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The Primal Wound: Understanding the Adopted Child Paperback – March 14, 2003
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Top Customer Reviews
It felt as though Verrier took the hand of my young adopted self and walked me through my entire life. My copy is severely highlighted with "yes", "yes" written at least once in each margin. If that weren't enough, Verrier then guides us through the search and reunion process, which was the area I had been looking for help with. It seemed as though she had witnessed the intricacies of my own reunion process...for there it was spelled out on the page. The book also provides some great insight into the delicacies of the triad relationships (adoptee/birth parents/adoptive parents) during the reunion process, suggesting ways to move toward solid relationships. Finally, Verrier offers the adoptee real usable tools for mourning his/her deep loss so that he/she can slowly remove adoption related roadblocks in his/her adult life.
To the non-adopted eye, the book may seem repetitive in places, but this book was built for the adoptee. The repetition is reassuring and appropriate.Read more ›
This book is a definite "must read" for all parents of adopted children. I know that as a parent you will resist believing in the Primal Wound but you must for the benefit of your children. You will learn to understand your adopted children and will be able to help them throughout their lives - sometimes even in the smallest way, i.e. the simple reassurance that you WILL return home after work.
I met my birth family at 30 years old. Then I read this book a few years later. This book made a difference in my life. It will make a difference in your life, too. Enjoy!
Thank you Nancy Newton Verrier!!
There is a lot that I took away from this book - and a lot that I didn't. I would urge any reader, as with any self-help book, to read this with an objective and critical mind. Verrier makes a great deal of heavy generalizations, not just about adoptees, but about all involved in adoption. It seems she (prehaps unavoidably) brought in her own biases from her personal experience. I do not like how she lumps all adoptees into one group. Yes, being adopted will have a huge affect on an adopted person as it is the most major event of their life, but it is not going to affect each adoptee the same. It is important to remember that many of the problems she discusses can happen to non-adoptees as well. Also, I find that she makes generalizations about the adoptive parents - it seems they can't win. We all have problems in life, and adoptees have their own baggage to deal with, but that doesn't mean that an adoptee can't be well-adjusted and happy as an child and adult.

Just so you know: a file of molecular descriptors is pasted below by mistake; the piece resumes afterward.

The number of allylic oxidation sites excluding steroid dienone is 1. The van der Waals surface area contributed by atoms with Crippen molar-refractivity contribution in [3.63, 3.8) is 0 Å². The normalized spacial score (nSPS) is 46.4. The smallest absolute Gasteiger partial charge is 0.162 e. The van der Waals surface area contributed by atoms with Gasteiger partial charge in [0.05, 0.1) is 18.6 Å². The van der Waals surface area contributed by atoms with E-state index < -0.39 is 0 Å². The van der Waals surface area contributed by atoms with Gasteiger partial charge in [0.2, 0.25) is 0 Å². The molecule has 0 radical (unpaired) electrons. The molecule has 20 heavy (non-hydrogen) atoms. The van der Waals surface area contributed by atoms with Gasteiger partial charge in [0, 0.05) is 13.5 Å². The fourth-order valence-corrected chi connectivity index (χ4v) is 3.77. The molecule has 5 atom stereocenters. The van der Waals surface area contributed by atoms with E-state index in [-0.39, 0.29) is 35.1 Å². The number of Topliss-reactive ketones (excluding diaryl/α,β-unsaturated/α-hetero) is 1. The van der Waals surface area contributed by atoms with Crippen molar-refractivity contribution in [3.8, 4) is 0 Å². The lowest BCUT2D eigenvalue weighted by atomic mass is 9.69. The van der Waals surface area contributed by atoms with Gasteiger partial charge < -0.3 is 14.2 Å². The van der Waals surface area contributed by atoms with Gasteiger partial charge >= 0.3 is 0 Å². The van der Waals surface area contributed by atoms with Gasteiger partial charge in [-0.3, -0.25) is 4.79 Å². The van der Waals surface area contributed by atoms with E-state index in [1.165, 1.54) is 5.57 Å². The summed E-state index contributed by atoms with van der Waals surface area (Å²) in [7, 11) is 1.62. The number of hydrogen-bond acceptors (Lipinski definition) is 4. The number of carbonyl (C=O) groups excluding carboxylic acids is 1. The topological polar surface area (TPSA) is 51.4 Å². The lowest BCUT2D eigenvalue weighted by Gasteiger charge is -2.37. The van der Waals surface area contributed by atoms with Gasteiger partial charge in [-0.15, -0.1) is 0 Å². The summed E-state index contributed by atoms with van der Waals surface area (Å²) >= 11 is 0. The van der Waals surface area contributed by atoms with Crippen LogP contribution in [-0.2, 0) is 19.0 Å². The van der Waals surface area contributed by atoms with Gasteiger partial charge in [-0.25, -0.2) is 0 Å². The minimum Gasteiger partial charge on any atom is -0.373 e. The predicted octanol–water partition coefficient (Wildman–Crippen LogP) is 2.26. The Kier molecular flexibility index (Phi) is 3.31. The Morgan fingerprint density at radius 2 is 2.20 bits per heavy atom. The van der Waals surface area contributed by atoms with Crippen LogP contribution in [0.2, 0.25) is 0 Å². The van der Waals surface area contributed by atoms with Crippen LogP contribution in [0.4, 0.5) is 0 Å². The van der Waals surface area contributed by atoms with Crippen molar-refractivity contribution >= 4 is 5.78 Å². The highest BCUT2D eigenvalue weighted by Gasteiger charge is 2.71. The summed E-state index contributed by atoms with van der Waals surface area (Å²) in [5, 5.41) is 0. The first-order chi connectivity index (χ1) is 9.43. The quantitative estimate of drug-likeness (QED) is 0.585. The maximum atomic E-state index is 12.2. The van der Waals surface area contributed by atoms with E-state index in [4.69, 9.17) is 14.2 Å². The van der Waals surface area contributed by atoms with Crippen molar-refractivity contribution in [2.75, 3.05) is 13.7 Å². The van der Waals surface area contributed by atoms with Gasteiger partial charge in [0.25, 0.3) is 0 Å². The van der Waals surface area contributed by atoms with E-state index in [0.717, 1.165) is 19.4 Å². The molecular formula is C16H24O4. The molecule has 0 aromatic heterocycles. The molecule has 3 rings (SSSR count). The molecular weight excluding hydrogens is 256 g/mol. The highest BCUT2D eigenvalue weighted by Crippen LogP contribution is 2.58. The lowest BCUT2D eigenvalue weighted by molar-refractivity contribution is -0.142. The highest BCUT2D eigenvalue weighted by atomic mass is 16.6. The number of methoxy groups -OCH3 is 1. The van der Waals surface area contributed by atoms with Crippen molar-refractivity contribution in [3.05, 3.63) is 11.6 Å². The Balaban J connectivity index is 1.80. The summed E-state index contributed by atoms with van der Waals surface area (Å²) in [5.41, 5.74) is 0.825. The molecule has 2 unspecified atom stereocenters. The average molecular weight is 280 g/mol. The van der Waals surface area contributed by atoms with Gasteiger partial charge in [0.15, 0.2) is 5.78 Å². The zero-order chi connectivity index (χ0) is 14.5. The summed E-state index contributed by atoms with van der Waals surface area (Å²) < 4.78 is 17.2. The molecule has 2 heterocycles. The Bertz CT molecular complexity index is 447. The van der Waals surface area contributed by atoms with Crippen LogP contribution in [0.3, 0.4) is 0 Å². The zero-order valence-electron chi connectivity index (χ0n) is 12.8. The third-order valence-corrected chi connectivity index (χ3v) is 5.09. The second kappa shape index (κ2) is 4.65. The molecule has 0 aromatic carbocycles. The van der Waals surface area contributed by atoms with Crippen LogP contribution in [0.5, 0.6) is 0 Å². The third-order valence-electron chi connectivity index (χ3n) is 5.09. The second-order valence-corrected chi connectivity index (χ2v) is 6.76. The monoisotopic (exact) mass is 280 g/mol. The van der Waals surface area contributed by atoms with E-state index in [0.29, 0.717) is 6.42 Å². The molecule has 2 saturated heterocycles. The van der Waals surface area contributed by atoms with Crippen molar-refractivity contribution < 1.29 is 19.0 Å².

I am adopted, have an excellent relationship with my adopted family. I have had/have my issues and problems to work through as a result of being adopted, but I can't attribute all my problems to being given up at birth. I am quite level headed and well-adjusted, just as much as my non-adopted friends and more so than some. I have gained a fair bit of knowledge and insight from Verrier's findings. I took from the book what applied to me and left the rest behind.
A good read for those involved in the adoption process, again, just be a critical reader and reflect on your own situation when reading it.
Most Recent Customer Reviews
Clearly written with a distinct theory and point of view, that will have many critically thinking adoptees (myself included) asking the question "Is [x behavior or thought... Read morePublished 1 month ago by Jen
I was adopted when I was six months old and had a rough childhood. This book helped me really understand a lot from why there was not a bond between my adoptive mom and I and not... Read morePublished 2 months ago by Mama of a Dozen
There are a lot of great reviews of this book already so I won't delve into much except to say that myself and my husband were both astounded to find that feelings and actions that... Read morePublished 3 months ago by Amazon Customer
Loved the book. I read about the toxic things that developed in my home after taking in an older foster care boy who we eventually adopted. Read morePublished 3 months ago by Paul